‘Wonka’ Is a Perfect Movie for the Weirdest Week of the Year

Photo: Courtesy of Warner Bros. Pictures

The week between Christmas and New Year’s is famously a black hole of structure. Many of us are bumbling around our childhood homes wearing weird clothes and wondering whether it is 4 a.m. or 4 p.m. Others are floundering in a haze of child-care-less chaos. Some unfortunate souls have to work, lonely tumbleweeds in a dust bowl of minimally staffed hours. No matter where you are, chances are you will spend the next five days in a bloblike existence powered by leftover sugar cookies and ham. And, while this state of brain rot is generally a welcome break, sometimes the lack of guidance — re: what to do — becomes deafening. This year, we have been gifted one sickeningly charming piece of cinema to solve all that: Wonka.

Did I want to like Wonka? Dear God, no. Nobody asked Hollywood to imagine a backstory for a problematic chocolatier, especially one that glosses over his maybe-enslavement of the Oompa Loompas. You know who certainly did not need to be dragged into it? Our sensitive slender king Timothée Chalamet. Hugh Grant won’t stop complaining about how horrible being an Oompa Loompa was. Based on all promotional materials, I was expecting the vibe to be cloying and heavy on bad punnage.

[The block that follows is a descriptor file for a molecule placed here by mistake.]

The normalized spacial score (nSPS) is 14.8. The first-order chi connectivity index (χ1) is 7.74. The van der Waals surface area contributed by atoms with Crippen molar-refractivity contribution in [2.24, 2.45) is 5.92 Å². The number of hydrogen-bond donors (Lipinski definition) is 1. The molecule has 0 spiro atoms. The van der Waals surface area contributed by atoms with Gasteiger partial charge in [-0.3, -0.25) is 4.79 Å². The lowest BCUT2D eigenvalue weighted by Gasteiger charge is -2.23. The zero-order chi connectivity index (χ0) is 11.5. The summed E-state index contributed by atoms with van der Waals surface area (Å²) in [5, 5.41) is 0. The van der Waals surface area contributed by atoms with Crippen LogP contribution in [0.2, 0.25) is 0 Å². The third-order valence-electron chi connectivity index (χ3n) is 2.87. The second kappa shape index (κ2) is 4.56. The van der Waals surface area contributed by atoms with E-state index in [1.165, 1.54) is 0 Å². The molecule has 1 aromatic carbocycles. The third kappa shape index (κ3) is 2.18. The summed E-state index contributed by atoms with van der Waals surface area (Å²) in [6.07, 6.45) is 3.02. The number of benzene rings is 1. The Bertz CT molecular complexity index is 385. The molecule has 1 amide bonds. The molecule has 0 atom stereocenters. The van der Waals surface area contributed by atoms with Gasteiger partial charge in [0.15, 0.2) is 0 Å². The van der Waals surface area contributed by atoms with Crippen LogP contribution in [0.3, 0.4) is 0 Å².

Well, I’m humbled to report that Wonka is a goddamned delight. (I’m not the only one who thinks so.) The plot is mostly beside the point, but I’ll tell you anyway: A young, lithe Willy Wonka arrives in some undefined metropolitan corner of Europe with a tattered top hat and a dream. He meets many an obstacle in his plucky quest to join this fictional city’s elite cadre of chocolate shops, but obviously he and a ragtag group of Dickensian misfits win the day. (Don’t worry, you’ll barely have to think about the fact that he will later shutter his factory and host five children on a psychotic daylong tour, ultimately bullying one of them into taking over the business.) Their journey is filled with kooky little flourishes — a gorgeous friendly giraffe here, a dose of umbrella choreography there.

With the one exception of a recurring fat-suit joke that is deeply unnecessary, the predominant feelings you will have during this film are hunger and warmth. The songs are momentarily pleasant but entirely forgettable, save for the “Oompa Loompa” bop we already know and love. Chalamet is brimming with whimsy as the titular Wonka, channeling the performance flair of 1,000 La Guardia sophomores. When he tenderly whispers, “Here we go, mama” for the third time, you will cry a tiny bit. Even Grant’s CGI dancing is enjoyable.

Crucially, Wonka will not make you think. There are no twisty plot developments, no time jumps, no grand mysteries. The message of the movie is to have dreams and enjoy chocolate. Over the course of two hours, your mind will be whittled into a smooth, shiny truffle that tastes like silver linings and golden opportunities — the ideal shape for this directionless holiday limbo. Do you hear that sound? It’s Willy Wonka and his magical cane, tip-tapping their way into your heart this December 28.

Wonka Is a Perfect Movie for the Weirdest Week of the Year